Sunday, 20 May 2012



Montpellier is a city in southern France. It is the capital of the Languedoc-Roussillon region, as well as the Hérault department. Montpellier is the 8th largest city of the country, and is also the fastest growing city in France over the past 25 years.

In the Early Middle Ages, the nearby episcopal town of Maguelone was the major settlement in the area, but raids by pirates encouraged settlement a little further inland. Montpellier, first mentioned in a document of 985, was founded under a local feudal dynasty, the Guilhem, who joined together two hamlets and built a castle and walls around the united settlement. The two surviving towers of the city walls, the Tour des Pins and the Tour de la Babotte are later in date, they were built around the year 1200. Montpellier came to prominence in the 12th century as a trading centre, with trading links across the Mediterranean world and a rich Jewish cultural life and traditions of tolerance of its Muslims, Jews and Cathars—and later of its Protestants. 

The city became a possession of the kings of Aragon in 1204 by the marriage of Peter II of Aragon with Marie of Montpellier, who brought the city as her dowry. Montpellier gained a charter in 1204 when Peter and Marie confirmed the city's traditional freedoms and granted the city the right to choose twelve governing consuls annually. Under the Kings of Aragon Montpellier became a very important city, a major economic center and the main place for spice trade in the Kingdom of France. It has been the second or third more important city of France at that time, with some 40 000 inhabitants before the Black Death. 

Montpellier remained a possession of the crown of Aragon until it passed to James III of Majorca, who sold the city to the French king Philip VI in 1349, to raise funds for his ongoing struggle with Peter IV of Aragon. In the 14th century, Pope Urban VIII gave Montpellier a new monastery dedicated to Saint Peter, noteworthy for the very unusual porch of its chapel, supported by two high, somewhat rocket-like towers. With its importance steadily increasing, the city finally gained a bishop, who moved from Maguelone in 1536, and the huge monastery chapel became a cathedral. 

At the time of the Reformation in the sixteenth century, many of the inhabitants of Montpellier became Protestants (or Huguenots as they were known in France) and the city became a stronghold of Protestant resistance to the Catholic French crown. In 1622, King Louis XIII besieged the city which surrendered after a rude two months siege (Siege of Montpellier), afterwards building the Citadel of Montpellier to secure it. Louis XIV made Montpellier capital of Bas Languedoc, and the town started to embellish itself, by building the Promenade du Peyrou, the Esplanade and a large number of houses in the historic centre. After the French Revolution, the city became the capital of the much smaller Hérault.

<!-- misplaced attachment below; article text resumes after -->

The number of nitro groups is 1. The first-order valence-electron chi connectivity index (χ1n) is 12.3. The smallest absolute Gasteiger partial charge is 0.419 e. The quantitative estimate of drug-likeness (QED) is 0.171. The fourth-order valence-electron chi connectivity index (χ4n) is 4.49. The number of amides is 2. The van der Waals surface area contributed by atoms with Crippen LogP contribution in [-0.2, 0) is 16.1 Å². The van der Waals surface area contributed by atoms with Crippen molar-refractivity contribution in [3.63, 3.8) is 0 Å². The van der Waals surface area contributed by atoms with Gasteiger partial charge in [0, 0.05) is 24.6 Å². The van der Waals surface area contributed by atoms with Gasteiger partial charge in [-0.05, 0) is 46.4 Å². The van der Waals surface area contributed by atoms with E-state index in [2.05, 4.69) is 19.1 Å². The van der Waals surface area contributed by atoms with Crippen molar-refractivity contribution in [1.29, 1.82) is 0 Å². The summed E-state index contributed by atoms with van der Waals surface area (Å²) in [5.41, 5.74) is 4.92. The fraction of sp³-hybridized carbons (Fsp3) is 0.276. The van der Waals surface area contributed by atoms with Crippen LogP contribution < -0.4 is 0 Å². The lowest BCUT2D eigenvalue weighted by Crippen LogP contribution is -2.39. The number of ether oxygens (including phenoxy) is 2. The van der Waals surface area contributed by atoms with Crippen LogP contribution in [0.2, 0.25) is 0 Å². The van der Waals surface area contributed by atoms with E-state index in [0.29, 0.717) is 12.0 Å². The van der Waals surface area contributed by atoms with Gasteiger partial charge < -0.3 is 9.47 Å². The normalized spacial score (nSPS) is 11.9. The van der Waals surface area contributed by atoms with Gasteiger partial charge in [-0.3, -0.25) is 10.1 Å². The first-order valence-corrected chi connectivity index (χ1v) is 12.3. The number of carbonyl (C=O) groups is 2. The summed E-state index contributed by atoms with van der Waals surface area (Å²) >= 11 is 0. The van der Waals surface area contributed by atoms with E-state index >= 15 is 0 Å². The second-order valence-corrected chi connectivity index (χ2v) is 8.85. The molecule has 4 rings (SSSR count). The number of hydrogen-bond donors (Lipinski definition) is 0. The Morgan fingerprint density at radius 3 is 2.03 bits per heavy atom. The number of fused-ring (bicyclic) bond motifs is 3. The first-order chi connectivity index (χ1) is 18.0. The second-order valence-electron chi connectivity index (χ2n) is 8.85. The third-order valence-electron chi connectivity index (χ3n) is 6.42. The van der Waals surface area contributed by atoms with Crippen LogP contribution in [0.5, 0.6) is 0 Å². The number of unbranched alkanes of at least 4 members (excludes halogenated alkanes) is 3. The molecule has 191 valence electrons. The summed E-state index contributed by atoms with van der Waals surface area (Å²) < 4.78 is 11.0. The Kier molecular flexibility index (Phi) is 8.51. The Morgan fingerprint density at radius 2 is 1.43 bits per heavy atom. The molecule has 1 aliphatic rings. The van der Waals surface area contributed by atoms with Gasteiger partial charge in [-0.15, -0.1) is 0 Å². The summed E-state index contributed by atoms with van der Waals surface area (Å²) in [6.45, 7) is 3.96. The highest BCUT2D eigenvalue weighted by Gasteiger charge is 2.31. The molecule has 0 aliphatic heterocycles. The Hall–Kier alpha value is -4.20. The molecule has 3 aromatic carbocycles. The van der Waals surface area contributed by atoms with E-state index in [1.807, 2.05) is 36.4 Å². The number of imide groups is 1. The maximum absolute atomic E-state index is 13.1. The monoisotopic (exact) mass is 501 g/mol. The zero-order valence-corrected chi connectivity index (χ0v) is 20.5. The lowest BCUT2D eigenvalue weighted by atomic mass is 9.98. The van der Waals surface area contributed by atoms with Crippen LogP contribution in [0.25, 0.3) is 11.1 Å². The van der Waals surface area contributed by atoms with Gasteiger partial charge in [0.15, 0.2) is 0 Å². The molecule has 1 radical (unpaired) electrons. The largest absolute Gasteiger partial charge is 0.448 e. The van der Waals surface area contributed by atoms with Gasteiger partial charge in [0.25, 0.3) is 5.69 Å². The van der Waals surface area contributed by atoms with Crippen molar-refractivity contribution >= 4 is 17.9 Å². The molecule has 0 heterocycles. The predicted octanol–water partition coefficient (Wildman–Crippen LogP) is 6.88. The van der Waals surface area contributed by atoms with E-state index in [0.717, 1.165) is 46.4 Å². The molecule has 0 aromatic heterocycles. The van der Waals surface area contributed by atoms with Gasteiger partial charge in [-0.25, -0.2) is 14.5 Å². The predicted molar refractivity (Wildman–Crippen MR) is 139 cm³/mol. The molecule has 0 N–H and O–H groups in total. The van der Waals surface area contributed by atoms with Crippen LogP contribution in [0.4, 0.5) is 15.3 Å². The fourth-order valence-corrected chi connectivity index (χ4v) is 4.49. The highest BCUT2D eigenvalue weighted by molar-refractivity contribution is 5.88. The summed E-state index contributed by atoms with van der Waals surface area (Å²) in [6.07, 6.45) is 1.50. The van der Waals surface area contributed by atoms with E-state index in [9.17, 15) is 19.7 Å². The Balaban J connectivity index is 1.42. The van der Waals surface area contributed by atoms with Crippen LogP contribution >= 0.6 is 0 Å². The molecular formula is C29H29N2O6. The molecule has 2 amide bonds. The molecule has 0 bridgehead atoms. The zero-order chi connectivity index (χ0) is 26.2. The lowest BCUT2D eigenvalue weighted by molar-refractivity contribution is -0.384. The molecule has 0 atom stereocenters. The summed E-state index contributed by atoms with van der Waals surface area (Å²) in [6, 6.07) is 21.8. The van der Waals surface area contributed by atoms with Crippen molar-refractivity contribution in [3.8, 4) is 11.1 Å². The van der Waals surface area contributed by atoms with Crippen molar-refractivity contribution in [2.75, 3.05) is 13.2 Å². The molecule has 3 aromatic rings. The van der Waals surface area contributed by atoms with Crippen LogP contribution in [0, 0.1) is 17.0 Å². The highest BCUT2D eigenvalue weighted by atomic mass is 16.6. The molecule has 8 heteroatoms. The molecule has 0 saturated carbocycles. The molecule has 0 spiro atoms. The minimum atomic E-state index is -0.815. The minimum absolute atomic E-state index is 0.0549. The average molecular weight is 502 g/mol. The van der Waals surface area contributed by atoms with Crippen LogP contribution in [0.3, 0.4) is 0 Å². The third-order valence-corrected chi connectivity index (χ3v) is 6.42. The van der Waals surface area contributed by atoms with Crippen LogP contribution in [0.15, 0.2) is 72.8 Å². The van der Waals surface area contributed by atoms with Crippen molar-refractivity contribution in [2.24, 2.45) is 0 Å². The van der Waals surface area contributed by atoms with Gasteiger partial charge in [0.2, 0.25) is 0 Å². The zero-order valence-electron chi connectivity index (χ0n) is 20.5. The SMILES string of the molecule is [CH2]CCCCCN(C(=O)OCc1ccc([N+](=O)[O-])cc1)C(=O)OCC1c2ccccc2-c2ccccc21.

During the 19th century the city developed into an industrial centre. In the 1960s, its population grew dramatically after French settlers in Algeria were resettled in the city following Algeria's independence from France. In the 1980s and 1990s, the city drew attention with a number of major redevelopment projects, such as the Corum and especially the Antigone District. 

Montpellier really is special. What’s more – very few people outside France have understood just what a fantastic city this is. Broad boulevards lined with shady plane trees, a huge car-free central square laid out in the 1700s surrounded by elegant balustraded buildings, even a vast triumphal arch – you name it, Montpellier’s got it.

If you're in the market for chic boutiques, designer wine bars, electronic music and art house films, then Montpellier is the place for you. Languedoc-Roussillon’s capital city is arguably the chicest spot on France’s south coast, and it certainly pulls in the punters. An extra 18,000 folk make Montpellier their home every year, and the burgeoning student population  means that the nightlife, fashions and café culture tend to cater to Bright Young Things, with a reasonable helping of up-market wine bars, modern restaurants and smart stores targeting the sizeable community of lawyers and doctors.

Visitors tend to start their Montpellier sightseeing on the central expanse of Place de la Comédie, seduced by its café terraces and imposing, 19th century opera house. All well and good, but to escape the gawking tourists and Saturday afternoon out-of-towners, hot foot it up the pedestrian-only sweep of Montpellier's rue de la Loge into the ancient, most attractive part of town known as l’Ecusson. Halfway up on the right, the street widens out to form a square covered in café chairs and tables: welcome to Place Jean-Jaurès, home of Montpellier students and other twenty-somethings.